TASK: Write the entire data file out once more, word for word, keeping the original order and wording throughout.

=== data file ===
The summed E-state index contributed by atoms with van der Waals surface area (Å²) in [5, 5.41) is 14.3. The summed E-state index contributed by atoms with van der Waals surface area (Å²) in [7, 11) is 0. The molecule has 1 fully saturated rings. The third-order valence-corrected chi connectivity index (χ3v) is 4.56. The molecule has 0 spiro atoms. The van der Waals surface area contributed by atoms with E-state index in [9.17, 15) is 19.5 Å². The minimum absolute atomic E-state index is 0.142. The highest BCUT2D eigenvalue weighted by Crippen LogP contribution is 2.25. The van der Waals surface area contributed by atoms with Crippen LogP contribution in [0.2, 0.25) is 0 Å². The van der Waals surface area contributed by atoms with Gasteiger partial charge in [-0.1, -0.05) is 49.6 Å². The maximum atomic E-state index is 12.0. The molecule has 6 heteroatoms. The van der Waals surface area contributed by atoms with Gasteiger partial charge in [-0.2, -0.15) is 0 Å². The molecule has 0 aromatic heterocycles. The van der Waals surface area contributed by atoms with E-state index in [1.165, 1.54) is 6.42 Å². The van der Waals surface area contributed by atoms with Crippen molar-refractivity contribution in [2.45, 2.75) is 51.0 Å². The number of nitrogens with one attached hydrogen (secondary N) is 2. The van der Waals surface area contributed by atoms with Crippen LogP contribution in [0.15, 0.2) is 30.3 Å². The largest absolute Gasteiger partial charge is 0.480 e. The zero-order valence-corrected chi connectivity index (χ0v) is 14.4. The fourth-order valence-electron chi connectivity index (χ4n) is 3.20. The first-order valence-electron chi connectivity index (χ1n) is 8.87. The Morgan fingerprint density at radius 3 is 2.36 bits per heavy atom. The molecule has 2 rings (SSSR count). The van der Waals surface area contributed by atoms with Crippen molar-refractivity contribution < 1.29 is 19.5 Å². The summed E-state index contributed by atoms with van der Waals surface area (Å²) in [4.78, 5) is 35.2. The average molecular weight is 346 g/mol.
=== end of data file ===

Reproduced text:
The summed E-state index contributed by atoms with van der Waals surface area (Å²) in [5, 5.41) is 14.3. The summed E-state index contributed by atoms with van der Waals surface area (Å²) in [7, 11) is 0. The molecule has 1 fully saturated rings. The third-order valence-corrected chi connectivity index (χ3v) is 4.56. The molecule has 0 spiro atoms. The van der Waals surface area contributed by atoms with E-state index in [9.17, 15) is 19.5 Å². The minimum absolute atomic E-state index is 0.142. The highest BCUT2D eigenvalue weighted by Crippen LogP contribution is 2.25. The van der Waals surface area contributed by atoms with Crippen LogP contribution in [0.2, 0.25) is 0 Å². The van der Waals surface area contributed by atoms with Gasteiger partial charge in [-0.1, -0.05) is 49.6 Å². The maximum atomic E-state index is 12.0. The molecule has 6 heteroatoms. The van der Waals surface area contributed by atoms with Gasteiger partial charge in [-0.2, -0.15) is 0 Å². The molecule has 0 aromatic heterocycles. The van der Waals surface area contributed by atoms with E-state index in [1.165, 1.54) is 6.42 Å². The van der Waals surface area contributed by atoms with Crippen molar-refractivity contribution in [2.45, 2.75) is 51.0 Å². The number of nitrogens with one attached hydrogen (secondary N) is 2. The van der Waals surface area contributed by atoms with Crippen LogP contribution in [0.15, 0.2) is 30.3 Å². The largest absolute Gasteiger partial charge is 0.480 e. The zero-order valence-corrected chi connectivity index (χ0v) is 14.4. The fourth-order valence-electron chi connectivity index (χ4n) is 3.20. The first-order valence-electron chi connectivity index (χ1n) is 8.87. The Morgan fingerprint density at radius 3 is 2.36 bits per heavy atom. The molecule has 2 rings (SSSR count). The van der Waals surface area contributed by atoms with Crippen molar-refractivity contribution < 1.29 is 19.5 Å². The summed E-state index contributed by atoms with van der Waals surface area (Å²) in [4.78, 5) is 35.2. The average molecular weight is 346 g/mol.